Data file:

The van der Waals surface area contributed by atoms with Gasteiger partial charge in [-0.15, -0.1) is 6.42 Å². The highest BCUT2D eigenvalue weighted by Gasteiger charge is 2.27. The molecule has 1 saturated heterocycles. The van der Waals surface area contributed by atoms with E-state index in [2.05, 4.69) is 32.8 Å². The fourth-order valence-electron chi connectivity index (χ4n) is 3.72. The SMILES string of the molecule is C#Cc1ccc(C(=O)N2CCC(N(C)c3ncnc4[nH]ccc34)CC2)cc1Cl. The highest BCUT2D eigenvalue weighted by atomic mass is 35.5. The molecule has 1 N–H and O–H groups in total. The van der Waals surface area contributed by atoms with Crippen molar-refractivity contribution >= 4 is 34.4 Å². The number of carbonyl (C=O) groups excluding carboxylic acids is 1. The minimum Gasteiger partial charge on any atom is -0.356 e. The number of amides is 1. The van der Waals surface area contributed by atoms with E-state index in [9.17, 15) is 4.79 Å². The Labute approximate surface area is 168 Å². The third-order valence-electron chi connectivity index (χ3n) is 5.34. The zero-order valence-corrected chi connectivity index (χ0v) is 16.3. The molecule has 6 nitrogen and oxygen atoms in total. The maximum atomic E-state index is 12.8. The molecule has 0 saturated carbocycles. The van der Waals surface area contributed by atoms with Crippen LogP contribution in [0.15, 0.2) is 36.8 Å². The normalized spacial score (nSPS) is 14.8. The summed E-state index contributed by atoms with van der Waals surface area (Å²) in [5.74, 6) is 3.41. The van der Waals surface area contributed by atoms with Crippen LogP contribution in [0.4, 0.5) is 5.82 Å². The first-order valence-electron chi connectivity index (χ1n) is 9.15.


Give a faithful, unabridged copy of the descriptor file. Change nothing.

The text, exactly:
The van der Waals surface area contributed by atoms with Gasteiger partial charge in [-0.15, -0.1) is 6.42 Å². The highest BCUT2D eigenvalue weighted by Gasteiger charge is 2.27. The molecule has 1 saturated heterocycles. The van der Waals surface area contributed by atoms with E-state index in [2.05, 4.69) is 32.8 Å². The fourth-order valence-electron chi connectivity index (χ4n) is 3.72. The SMILES string of the molecule is C#Cc1ccc(C(=O)N2CCC(N(C)c3ncnc4[nH]ccc34)CC2)cc1Cl. The highest BCUT2D eigenvalue weighted by atomic mass is 35.5. The molecule has 1 N–H and O–H groups in total. The van der Waals surface area contributed by atoms with Crippen molar-refractivity contribution >= 4 is 34.4 Å². The number of carbonyl (C=O) groups excluding carboxylic acids is 1. The minimum Gasteiger partial charge on any atom is -0.356 e. The number of amides is 1. The van der Waals surface area contributed by atoms with E-state index in [9.17, 15) is 4.79 Å². The Labute approximate surface area is 168 Å². The third-order valence-electron chi connectivity index (χ3n) is 5.34. The zero-order valence-corrected chi connectivity index (χ0v) is 16.3. The molecule has 6 nitrogen and oxygen atoms in total. The maximum atomic E-state index is 12.8. The molecule has 0 saturated carbocycles. The van der Waals surface area contributed by atoms with Crippen LogP contribution in [0.15, 0.2) is 36.8 Å². The normalized spacial score (nSPS) is 14.8. The summed E-state index contributed by atoms with van der Waals surface area (Å²) in [5.74, 6) is 3.41. The van der Waals surface area contributed by atoms with Crippen LogP contribution in [0.4, 0.5) is 5.82 Å². The first-order valence-electron chi connectivity index (χ1n) is 9.15.